The idea that importing public transport rolling stock is somehow cheaper has been blown out of the water by Sydney’s recent disasters with trains that don’t fit the tunnels and trams that are cracking up, and let’s not forget imported ferries that don’t fit under bridges. Here Shane West forensically dissects the history of Sydney’s inner west low-floor trams…and finds ‘cheaper’ was never true, and threatens local industry and human capital destruction.
It is good to see some common sense returning.
The off-cuff comments by former NSW premier Gladys Berejiklian that NSW and Australia were not good at building trains is now being reassessed given the current massive blowouts and pardon the pun further derailments.
The state’s first modern light rail trams of the ABB designed hub geared wheel drives were built at the same time in Australia and Germany in 1997.
Called the Variotrams in Australia(pictured) and Variobahns in Germany, Australia built seven trams here with local modifications.
One was written off in an accident while the other six performed perfectly for 18 years.
The German built versions called the Variobahn of this world first flat floor design were ordered by the Finnish Government for Helsinki. The hub drives cracked and had many issues and Helsinki was contemplating tearing up the contract.
The D class German built trams for Melbourne in 2002 also developed cracks and in March 2016, Time Out Magazine rated the D-Class tram the worst on the Yarra Trams network. The reasons given were a low number of seats, the uncomfortableness of the seats, a loud screech when the doors open and close and poor ride quality.
What about quality, maintenance and economics? The seven Dandenong built Variotrams cost $25 million – great value and were greatly preferred by customers over their replacements the CAF Urbos 2s, which were unpopular with passengers and attracted complaints to NSW State Rail Authority. It starts to make the Australian built versions look very good.
With the current situation of the Sydney to Dulwich Hill light rail being possibly decommissioned for 18 months the refurbished, the Variotrams to still be running looks like it would have been a good option but unfortunately, they were scrapped in 2018.
A single Variotram has survived being leased to the Loftus tram museum. It is interesting to note that the same Dandenong tram builders under the Comeng title had sold trams to China which are still operating in Hong Kong.
All this suggests Federal and State procurement rules need to change.
NSW transport minister Andrew Constance claim that the trains Rotem Hyundai built in Korea would be 25 per cent cheaper than locally built trains now needs to be re-examined.
At the time there were complaints about the tender process which did not take into account even the basics of payroll tax losses or the internal economy multiplier effects, let alone the impact on security, advanced manufacturing and let’s not forget the human capital.
Due diligence did not include the issues Rotem were having with their US customers, nor the fact that they had no local Australian knowledge, not the fact that they have only been in rail for 15 years, compared to UGL and Comsteel’s 100!
It is time to take stock- we have almost decimated our rail industry in the last decade.
Bradken’s who produced some the world’s largest bogie and wagon sets in Australia closed operation in 2017 unable to compete with two Chinese manufacturers who are wholly owned enterprises of the Chinese government.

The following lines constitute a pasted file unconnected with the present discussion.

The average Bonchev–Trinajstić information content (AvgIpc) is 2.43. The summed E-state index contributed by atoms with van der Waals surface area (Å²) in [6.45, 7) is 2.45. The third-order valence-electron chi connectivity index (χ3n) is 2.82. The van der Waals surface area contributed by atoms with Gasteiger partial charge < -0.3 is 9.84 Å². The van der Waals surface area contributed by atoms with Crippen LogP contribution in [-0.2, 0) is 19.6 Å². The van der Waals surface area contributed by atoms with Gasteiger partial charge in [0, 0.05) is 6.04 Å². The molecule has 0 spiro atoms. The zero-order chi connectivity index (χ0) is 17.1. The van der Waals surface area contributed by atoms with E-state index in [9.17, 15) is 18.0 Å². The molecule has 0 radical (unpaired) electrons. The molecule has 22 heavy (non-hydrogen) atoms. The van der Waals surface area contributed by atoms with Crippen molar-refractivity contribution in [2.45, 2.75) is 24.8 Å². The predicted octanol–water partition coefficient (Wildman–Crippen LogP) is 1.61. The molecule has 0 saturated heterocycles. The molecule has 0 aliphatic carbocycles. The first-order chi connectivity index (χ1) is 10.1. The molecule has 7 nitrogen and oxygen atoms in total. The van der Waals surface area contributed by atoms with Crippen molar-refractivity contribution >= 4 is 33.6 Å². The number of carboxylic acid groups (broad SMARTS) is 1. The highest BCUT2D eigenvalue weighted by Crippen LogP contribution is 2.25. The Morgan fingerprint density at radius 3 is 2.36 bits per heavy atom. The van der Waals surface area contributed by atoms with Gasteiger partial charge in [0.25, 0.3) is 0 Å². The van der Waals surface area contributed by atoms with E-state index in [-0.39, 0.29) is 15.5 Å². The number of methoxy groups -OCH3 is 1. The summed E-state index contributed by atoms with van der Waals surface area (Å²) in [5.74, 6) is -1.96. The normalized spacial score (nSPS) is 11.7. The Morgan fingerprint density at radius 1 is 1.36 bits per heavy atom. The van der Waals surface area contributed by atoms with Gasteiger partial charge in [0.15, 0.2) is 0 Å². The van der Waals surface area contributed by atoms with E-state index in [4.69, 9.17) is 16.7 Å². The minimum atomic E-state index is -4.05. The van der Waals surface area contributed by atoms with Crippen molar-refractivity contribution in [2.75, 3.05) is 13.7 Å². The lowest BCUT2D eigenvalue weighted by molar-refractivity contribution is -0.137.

Comteel in Newcastle who were part of the Arrium Moly-Cop group were sold off to American Industry Partners in 2016 after 100 years of rail building.
The UGL (Goninan’s) site just down the road in Newcastle also after 100 years of manufacturing was bought out by Spanish CIMIC and locomotive production due to unfavourable Government procurement policies all but ceased in 2017.
This loss of local rail manufacturing may also bring about the closure of the UGL rewinding facilities for electric motors, including the ability to build and maintain larger electrical windings nationally.
If the rewinding and AC- DC testing and commissioning facilities close, this will impact on rail, mining equipment, defence and our readiness and resilience to maintain large electric motors and generators right across our country will be impacted.
If Comsteel stops rail wheel production in Newcastle we lose our ability to produce the world’s best rail wheels and axles that utilise high tech micro alloying technology for the heaviest mineral rail wagons in the World.
State Government procurement could have helped create thousands of jobs by utilising our own steel and manufacturing trains locally, supporting our own industries. The NSW Government having sent $5 Billion offshore- has almost been the death knell to 100 years of rail manufacture in the Hunter.
Hopefully it can be resuscitated.
State and Federal governments need to work together and work a little harder to diversify our economy to maintain and grow local industry and create thousands of worthwhile long-term jobs by fostering our national rail manufacturing, steel and aluminium capabilities.
Time to get back to local manufacturing and value adding back into the vernacular of Labour and Liberal Governments.
Shane West has been a director and consultant with Environmental Sciences Australia Pty Ltd for 30 years. Shane has been a local manufacturer of technology, and published research ranging from the heat treatment of cooling towers to the manufacture and commercialisation of sustainable daylighting and natural ventilation products such as the SkyVent. Shane has a PhD in Sustainable Technologies and Methodologies from UTS.
Picture: Sydney Tramway Museum
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